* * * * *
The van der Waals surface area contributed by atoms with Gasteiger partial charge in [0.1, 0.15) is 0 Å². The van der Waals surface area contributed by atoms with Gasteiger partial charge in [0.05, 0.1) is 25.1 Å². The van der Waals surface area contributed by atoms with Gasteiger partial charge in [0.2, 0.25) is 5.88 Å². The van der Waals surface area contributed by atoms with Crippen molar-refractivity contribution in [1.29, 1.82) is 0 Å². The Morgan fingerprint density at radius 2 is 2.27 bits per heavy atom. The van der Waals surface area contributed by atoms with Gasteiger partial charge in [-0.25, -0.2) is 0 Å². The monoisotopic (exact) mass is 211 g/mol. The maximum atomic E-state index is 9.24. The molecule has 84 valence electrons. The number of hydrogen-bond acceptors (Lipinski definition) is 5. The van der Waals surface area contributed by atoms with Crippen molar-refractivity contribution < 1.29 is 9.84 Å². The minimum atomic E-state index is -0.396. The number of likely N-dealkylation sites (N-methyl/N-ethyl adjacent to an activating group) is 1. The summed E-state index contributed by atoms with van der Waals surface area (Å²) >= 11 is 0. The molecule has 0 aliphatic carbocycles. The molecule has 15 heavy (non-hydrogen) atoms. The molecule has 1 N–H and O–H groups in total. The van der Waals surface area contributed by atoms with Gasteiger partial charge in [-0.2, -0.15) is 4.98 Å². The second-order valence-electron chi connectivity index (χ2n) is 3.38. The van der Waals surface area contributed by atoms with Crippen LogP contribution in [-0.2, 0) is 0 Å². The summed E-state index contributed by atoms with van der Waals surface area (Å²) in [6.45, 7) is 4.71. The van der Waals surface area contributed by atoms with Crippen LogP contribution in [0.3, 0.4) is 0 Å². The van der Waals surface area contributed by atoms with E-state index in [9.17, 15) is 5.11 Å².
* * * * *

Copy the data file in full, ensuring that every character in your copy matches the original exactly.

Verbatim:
The van der Waals surface area contributed by atoms with Gasteiger partial charge in [0.1, 0.15) is 0 Å². The van der Waals surface area contributed by atoms with Gasteiger partial charge in [0.05, 0.1) is 25.1 Å². The van der Waals surface area contributed by atoms with Gasteiger partial charge in [0.2, 0.25) is 5.88 Å². The van der Waals surface area contributed by atoms with Crippen molar-refractivity contribution in [1.29, 1.82) is 0 Å². The Morgan fingerprint density at radius 2 is 2.27 bits per heavy atom. The van der Waals surface area contributed by atoms with Gasteiger partial charge in [-0.25, -0.2) is 0 Å². The monoisotopic (exact) mass is 211 g/mol. The maximum atomic E-state index is 9.24. The molecule has 84 valence electrons. The number of hydrogen-bond acceptors (Lipinski definition) is 5. The van der Waals surface area contributed by atoms with Crippen molar-refractivity contribution < 1.29 is 9.84 Å². The minimum atomic E-state index is -0.396. The number of likely N-dealkylation sites (N-methyl/N-ethyl adjacent to an activating group) is 1. The summed E-state index contributed by atoms with van der Waals surface area (Å²) >= 11 is 0. The molecule has 0 aliphatic carbocycles. The molecule has 15 heavy (non-hydrogen) atoms. The molecule has 1 N–H and O–H groups in total. The van der Waals surface area contributed by atoms with Gasteiger partial charge in [-0.2, -0.15) is 4.98 Å². The second-order valence-electron chi connectivity index (χ2n) is 3.38. The van der Waals surface area contributed by atoms with Crippen LogP contribution in [-0.2, 0) is 0 Å². The summed E-state index contributed by atoms with van der Waals surface area (Å²) in [6.45, 7) is 4.71. The van der Waals surface area contributed by atoms with Crippen LogP contribution in [0.3, 0.4) is 0 Å². The van der Waals surface area contributed by atoms with E-state index in [9.17, 15) is 5.11 Å².